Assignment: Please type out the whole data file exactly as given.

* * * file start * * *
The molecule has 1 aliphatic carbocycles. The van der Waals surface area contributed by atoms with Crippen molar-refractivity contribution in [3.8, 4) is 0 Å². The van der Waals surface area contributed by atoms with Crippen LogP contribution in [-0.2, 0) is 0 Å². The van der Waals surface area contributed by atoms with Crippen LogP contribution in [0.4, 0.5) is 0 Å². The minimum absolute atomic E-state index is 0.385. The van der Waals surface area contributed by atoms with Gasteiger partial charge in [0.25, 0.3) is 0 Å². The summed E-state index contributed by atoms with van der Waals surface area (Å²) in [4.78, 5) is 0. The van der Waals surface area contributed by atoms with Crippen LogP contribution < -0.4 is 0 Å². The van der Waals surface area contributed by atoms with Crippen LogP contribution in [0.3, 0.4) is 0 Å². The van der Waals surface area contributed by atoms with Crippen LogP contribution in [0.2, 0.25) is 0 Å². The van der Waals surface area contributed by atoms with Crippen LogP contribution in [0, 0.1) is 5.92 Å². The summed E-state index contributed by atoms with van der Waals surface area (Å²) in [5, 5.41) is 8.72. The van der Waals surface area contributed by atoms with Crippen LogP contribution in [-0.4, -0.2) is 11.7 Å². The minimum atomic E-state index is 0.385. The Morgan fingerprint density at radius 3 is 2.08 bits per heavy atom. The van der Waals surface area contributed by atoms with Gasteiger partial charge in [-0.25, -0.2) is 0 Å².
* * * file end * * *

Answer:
The molecule has 1 aliphatic carbocycles. The van der Waals surface area contributed by atoms with Crippen molar-refractivity contribution in [3.8, 4) is 0 Å². The van der Waals surface area contributed by atoms with Crippen LogP contribution in [-0.2, 0) is 0 Å². The van der Waals surface area contributed by atoms with Crippen LogP contribution in [0.4, 0.5) is 0 Å². The minimum absolute atomic E-state index is 0.385. The van der Waals surface area contributed by atoms with Gasteiger partial charge in [0.25, 0.3) is 0 Å². The summed E-state index contributed by atoms with van der Waals surface area (Å²) in [4.78, 5) is 0. The van der Waals surface area contributed by atoms with Crippen LogP contribution < -0.4 is 0 Å². The van der Waals surface area contributed by atoms with Crippen LogP contribution in [0.3, 0.4) is 0 Å². The van der Waals surface area contributed by atoms with Crippen LogP contribution in [0.2, 0.25) is 0 Å². The van der Waals surface area contributed by atoms with Crippen LogP contribution in [0, 0.1) is 5.92 Å². The summed E-state index contributed by atoms with van der Waals surface area (Å²) in [5, 5.41) is 8.72. The van der Waals surface area contributed by atoms with Crippen LogP contribution in [-0.4, -0.2) is 11.7 Å². The minimum atomic E-state index is 0.385. The Morgan fingerprint density at radius 3 is 2.08 bits per heavy atom. The van der Waals surface area contributed by atoms with Gasteiger partial charge in [-0.25, -0.2) is 0 Å².